• The 29-inch wheels make for a significantly faster ride.  The ride is smooth, and you can roll over much more than on the smaller 26-inch wheels.  On today’s ride there was a lot of sandy patches, and i was able to power through while my friend on a 26er got bogged down and ended up having to walk through sand.
  • The 1×10 gearing, with a 11-36 cassette on the back with a 33-tooth chain ring up front was fine for what I thrown at it so far.  The nastiest climb I’ve done so far is a sustained 18-20% grade of about a quarter mile.   I was able to stay on top of the low gear and kept moving nicely to the top with plenty still in the tank.   The real challenge will be climb out of  Knickerbocker Creek at Cool’s Olmstead Loop ride — hopefully do that soon.  That ride is a bear with a triple, so the 1×10 may be a challenge.
  • The 29er does not allow you to climb everything. Gravity and other Clydesdale-unfriendly laws of physics still apply.  You will be able to go over stuff so easily on a 29er that you will be lulled into a foolish overconfidence.  I had a rather amusing situation today that ended with me over the handlebars and on the ground.  I just bought a video camera with a chest-mount.  I wish I had that on today – it was one for the blooper reel.

While the Specialized Stumpjumper 29er EVO is a great bike, I don’t know that its worth the wait.  I had a multi-month wait to get mine, and my friend who ordered his before I did was informed last week that his will not be available until December.  There are great options out there in a 29er that your shop can easily convert to a 1x by simply replacing the front dérailleur with a chain guide.  I saw a Giant today that would be a terrific choice, and it’s in stock now.    The same is true for many other manufacturers.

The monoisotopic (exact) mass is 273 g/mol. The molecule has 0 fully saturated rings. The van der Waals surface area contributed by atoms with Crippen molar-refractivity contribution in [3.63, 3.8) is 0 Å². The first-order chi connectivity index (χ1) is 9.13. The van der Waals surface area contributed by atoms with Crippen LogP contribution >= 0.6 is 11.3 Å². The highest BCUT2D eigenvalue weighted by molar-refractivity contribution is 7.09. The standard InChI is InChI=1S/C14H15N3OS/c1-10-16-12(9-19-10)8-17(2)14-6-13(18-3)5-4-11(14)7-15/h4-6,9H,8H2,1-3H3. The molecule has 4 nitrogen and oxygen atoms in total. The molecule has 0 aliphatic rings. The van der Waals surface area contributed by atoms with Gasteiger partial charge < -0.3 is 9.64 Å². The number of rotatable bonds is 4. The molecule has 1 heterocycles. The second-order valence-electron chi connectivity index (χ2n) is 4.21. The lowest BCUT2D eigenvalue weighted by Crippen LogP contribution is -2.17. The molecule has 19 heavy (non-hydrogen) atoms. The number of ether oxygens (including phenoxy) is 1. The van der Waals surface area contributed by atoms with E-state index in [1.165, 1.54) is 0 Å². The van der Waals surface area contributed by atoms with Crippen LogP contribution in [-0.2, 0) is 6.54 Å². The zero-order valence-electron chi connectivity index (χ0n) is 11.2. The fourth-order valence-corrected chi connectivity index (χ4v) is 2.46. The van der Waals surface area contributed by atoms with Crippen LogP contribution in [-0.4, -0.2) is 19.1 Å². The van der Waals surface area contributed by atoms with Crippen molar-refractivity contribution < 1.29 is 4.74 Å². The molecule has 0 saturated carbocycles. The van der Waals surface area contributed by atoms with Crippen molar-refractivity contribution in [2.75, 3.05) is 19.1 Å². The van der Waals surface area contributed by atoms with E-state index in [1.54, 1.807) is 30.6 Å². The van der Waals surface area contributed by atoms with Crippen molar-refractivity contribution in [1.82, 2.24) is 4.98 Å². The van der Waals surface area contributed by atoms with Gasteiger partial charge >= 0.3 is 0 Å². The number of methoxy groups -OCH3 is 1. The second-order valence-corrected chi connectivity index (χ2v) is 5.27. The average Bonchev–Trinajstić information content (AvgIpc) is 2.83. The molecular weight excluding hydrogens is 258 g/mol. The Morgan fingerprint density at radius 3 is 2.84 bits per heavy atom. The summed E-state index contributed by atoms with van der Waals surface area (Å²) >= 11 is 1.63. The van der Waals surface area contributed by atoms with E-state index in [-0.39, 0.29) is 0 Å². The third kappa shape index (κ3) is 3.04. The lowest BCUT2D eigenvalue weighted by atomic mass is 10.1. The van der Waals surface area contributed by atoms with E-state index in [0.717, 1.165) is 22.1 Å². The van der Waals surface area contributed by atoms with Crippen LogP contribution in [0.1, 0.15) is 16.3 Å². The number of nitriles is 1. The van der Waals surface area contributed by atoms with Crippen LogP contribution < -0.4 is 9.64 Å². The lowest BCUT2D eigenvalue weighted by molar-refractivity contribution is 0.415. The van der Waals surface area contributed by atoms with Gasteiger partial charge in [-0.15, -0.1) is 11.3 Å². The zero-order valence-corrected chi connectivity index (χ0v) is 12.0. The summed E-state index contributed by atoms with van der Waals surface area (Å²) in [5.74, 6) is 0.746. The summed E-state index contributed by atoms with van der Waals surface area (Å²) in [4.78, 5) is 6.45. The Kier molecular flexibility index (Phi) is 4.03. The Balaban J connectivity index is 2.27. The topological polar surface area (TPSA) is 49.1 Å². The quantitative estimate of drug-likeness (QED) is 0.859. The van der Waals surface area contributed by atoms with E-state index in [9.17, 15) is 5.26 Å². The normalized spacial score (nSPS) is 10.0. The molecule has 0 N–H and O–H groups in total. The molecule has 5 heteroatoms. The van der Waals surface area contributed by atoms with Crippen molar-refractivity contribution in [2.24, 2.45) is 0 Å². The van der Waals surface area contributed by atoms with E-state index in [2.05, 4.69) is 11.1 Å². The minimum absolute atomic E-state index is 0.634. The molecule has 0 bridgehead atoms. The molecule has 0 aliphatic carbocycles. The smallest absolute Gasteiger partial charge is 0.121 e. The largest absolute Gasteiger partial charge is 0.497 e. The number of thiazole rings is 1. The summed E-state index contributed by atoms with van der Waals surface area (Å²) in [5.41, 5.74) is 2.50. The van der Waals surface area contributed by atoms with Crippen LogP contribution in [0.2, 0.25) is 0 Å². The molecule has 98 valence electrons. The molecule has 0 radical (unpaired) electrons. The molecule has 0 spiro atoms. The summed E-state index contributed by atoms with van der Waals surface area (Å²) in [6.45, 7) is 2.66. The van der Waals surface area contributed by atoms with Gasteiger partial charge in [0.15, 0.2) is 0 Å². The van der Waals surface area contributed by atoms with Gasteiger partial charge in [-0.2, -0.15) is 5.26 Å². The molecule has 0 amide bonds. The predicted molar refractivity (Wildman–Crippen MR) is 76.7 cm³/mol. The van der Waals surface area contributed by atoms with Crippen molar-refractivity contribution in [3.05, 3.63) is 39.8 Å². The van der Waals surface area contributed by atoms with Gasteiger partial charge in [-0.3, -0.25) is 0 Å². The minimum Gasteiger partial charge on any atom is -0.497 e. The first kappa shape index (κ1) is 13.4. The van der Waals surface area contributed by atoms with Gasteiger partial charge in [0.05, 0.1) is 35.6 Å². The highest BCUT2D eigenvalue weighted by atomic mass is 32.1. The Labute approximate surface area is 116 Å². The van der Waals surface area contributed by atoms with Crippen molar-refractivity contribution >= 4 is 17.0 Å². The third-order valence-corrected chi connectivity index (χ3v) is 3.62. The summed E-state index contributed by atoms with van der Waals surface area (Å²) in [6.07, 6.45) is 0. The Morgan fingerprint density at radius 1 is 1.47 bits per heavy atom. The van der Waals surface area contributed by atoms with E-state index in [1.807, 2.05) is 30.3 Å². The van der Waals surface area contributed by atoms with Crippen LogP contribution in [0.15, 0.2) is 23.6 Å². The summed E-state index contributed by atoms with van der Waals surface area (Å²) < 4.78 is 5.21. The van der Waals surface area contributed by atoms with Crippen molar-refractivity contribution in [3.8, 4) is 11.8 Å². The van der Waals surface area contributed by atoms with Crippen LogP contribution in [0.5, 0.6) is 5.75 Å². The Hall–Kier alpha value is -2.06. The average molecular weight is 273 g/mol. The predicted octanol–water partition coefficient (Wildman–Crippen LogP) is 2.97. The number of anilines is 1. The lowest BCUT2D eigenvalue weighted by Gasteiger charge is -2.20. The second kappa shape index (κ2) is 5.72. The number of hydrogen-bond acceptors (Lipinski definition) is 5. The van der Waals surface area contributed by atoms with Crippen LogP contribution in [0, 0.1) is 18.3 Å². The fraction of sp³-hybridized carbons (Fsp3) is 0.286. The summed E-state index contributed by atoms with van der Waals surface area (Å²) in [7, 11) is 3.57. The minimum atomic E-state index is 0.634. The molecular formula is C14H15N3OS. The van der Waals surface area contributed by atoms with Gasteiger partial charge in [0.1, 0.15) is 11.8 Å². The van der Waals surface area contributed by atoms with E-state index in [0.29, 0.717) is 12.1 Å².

But, a 29er (whether hardtail or full-suspension, Specialized, Giant, what have you) is the way to go.  I am going to sell my 26er.  I probably shouldn’t have said anything until I sold the 26er, but it you buy a 26er as your only mountain bike, then I think you’re making a mistake.

  • ehidalgo01 said,

    The 33T single chain ring on your 29er is equivalent to a 37T on a 26 inch wheel bicycle. Check here for more info. http://www.sheldonbrown.com/gears/

  • ehidalgo01 said,

    The 33T single chain ring on your 29er is equivalent to a 37T on a 26 inch wheel bicycle. Check here for more info. http://www.sheldonbrown.com/gears/

  • Clydesdale not Fat Pony said,

    I’m not sure that any modern 9/10/11 speed chains and components (cogs, rings) make sense for Clydesdales. I’m 6’6″ and I use a 205mm crank on my road bike, and a 185mm on my mountain bike (out of respect for clearance).

    When you go to 9/10/11 speeds the chains get very thin, as do the cogs and rings. You have to replace chains for 9/10/11 after a couple of thousand miles on a road bike. You can go for thousands on a 6/7/8 speed chain, and the cogs and rings last so much longer.

    A trick is that you can still use the cogs and rings from 9/10/11, but you can space them using 8 speed cassette spacers and use vintage shifters. This allows you to use a much stronger (wider) Wipperman 8-speed chain. You can keep your 36 tooth, but by customizing your cassette you can just broaden it, without having any big jumps. You will need to buy multiple cassettes to do this.

    As for me, I’ll just stick with good ol’ bombproof 8 speed on every bike touring, road, and mountain. Though I do want a 29er. My 26″ wheels look like clown wheels.

  • Clydesdale not Fat Pony said,

    I’m not sure that any modern 9/10/11 speed chains and components (cogs, rings) make sense for Clydesdales. I’m 6’6″ and I use a 205mm crank on my road bike, and a 185mm on my mountain bike (out of respect for clearance).

    When you go to 9/10/11 speeds the chains get very thin, as do the cogs and rings. You have to replace chains for 9/10/11 after a couple of thousand miles on a road bike. You can go for thousands on a 6/7/8 speed chain, and the cogs and rings last so much longer.

    A trick is that you can still use the cogs and rings from 9/10/11, but you can space them using 8 speed cassette spacers and use vintage shifters. This allows you to use a much stronger (wider) Wipperman 8-speed chain. You can keep your 36 tooth, but by customizing your cassette you can just broaden it, without having any big jumps. You will need to buy multiple cassettes to do this.

    As for me, I’ll just stick with good ol’ bombproof 8 speed on every bike touring, road, and mountain. Though I do want a 29er. My 26″ wheels look like clown wheels.